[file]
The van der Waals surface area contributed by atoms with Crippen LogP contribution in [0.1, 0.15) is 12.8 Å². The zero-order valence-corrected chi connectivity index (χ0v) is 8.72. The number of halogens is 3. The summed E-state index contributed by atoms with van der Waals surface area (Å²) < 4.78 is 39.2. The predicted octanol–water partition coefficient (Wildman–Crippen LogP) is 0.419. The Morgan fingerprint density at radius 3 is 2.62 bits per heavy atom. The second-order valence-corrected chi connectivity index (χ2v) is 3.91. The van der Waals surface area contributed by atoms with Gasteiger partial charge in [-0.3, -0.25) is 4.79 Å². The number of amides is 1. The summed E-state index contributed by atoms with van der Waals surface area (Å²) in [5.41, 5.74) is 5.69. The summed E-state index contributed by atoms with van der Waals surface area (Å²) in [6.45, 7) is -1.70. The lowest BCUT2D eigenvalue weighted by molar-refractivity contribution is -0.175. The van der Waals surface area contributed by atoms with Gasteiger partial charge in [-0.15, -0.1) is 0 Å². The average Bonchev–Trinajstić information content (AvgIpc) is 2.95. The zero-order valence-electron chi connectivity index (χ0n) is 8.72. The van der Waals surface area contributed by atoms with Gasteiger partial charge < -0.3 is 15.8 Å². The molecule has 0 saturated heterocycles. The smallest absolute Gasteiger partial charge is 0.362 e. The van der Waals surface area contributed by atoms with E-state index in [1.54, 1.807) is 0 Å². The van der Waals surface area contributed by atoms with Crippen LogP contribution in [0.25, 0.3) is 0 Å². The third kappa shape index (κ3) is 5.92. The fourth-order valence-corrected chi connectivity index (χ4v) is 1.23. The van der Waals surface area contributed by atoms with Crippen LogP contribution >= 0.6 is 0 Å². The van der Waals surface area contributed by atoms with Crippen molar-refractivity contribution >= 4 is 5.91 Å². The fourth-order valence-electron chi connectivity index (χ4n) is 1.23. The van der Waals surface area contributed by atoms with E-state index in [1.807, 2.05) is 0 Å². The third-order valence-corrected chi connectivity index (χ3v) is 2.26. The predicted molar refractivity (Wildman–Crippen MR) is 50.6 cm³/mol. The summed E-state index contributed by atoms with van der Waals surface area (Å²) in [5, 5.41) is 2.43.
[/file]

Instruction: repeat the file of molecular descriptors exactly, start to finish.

The van der Waals surface area contributed by atoms with Crippen LogP contribution in [0.1, 0.15) is 12.8 Å². The zero-order valence-corrected chi connectivity index (χ0v) is 8.72. The number of halogens is 3. The summed E-state index contributed by atoms with van der Waals surface area (Å²) < 4.78 is 39.2. The predicted octanol–water partition coefficient (Wildman–Crippen LogP) is 0.419. The Morgan fingerprint density at radius 3 is 2.62 bits per heavy atom. The second-order valence-corrected chi connectivity index (χ2v) is 3.91. The van der Waals surface area contributed by atoms with Gasteiger partial charge in [-0.3, -0.25) is 4.79 Å². The number of amides is 1. The summed E-state index contributed by atoms with van der Waals surface area (Å²) in [5.41, 5.74) is 5.69. The summed E-state index contributed by atoms with van der Waals surface area (Å²) in [6.45, 7) is -1.70. The lowest BCUT2D eigenvalue weighted by molar-refractivity contribution is -0.175. The van der Waals surface area contributed by atoms with Gasteiger partial charge in [-0.15, -0.1) is 0 Å². The average Bonchev–Trinajstić information content (AvgIpc) is 2.95. The zero-order valence-electron chi connectivity index (χ0n) is 8.72. The van der Waals surface area contributed by atoms with Gasteiger partial charge < -0.3 is 15.8 Å². The molecule has 0 saturated heterocycles. The smallest absolute Gasteiger partial charge is 0.362 e. The van der Waals surface area contributed by atoms with E-state index in [1.54, 1.807) is 0 Å². The van der Waals surface area contributed by atoms with Crippen LogP contribution in [0.25, 0.3) is 0 Å². The third kappa shape index (κ3) is 5.92. The fourth-order valence-corrected chi connectivity index (χ4v) is 1.23. The van der Waals surface area contributed by atoms with Crippen LogP contribution >= 0.6 is 0 Å². The van der Waals surface area contributed by atoms with Crippen molar-refractivity contribution >= 4 is 5.91 Å². The fourth-order valence-electron chi connectivity index (χ4n) is 1.23. The van der Waals surface area contributed by atoms with E-state index in [1.807, 2.05) is 0 Å². The third-order valence-corrected chi connectivity index (χ3v) is 2.26. The predicted molar refractivity (Wildman–Crippen MR) is 50.6 cm³/mol. The summed E-state index contributed by atoms with van der Waals surface area (Å²) in [5, 5.41) is 2.43.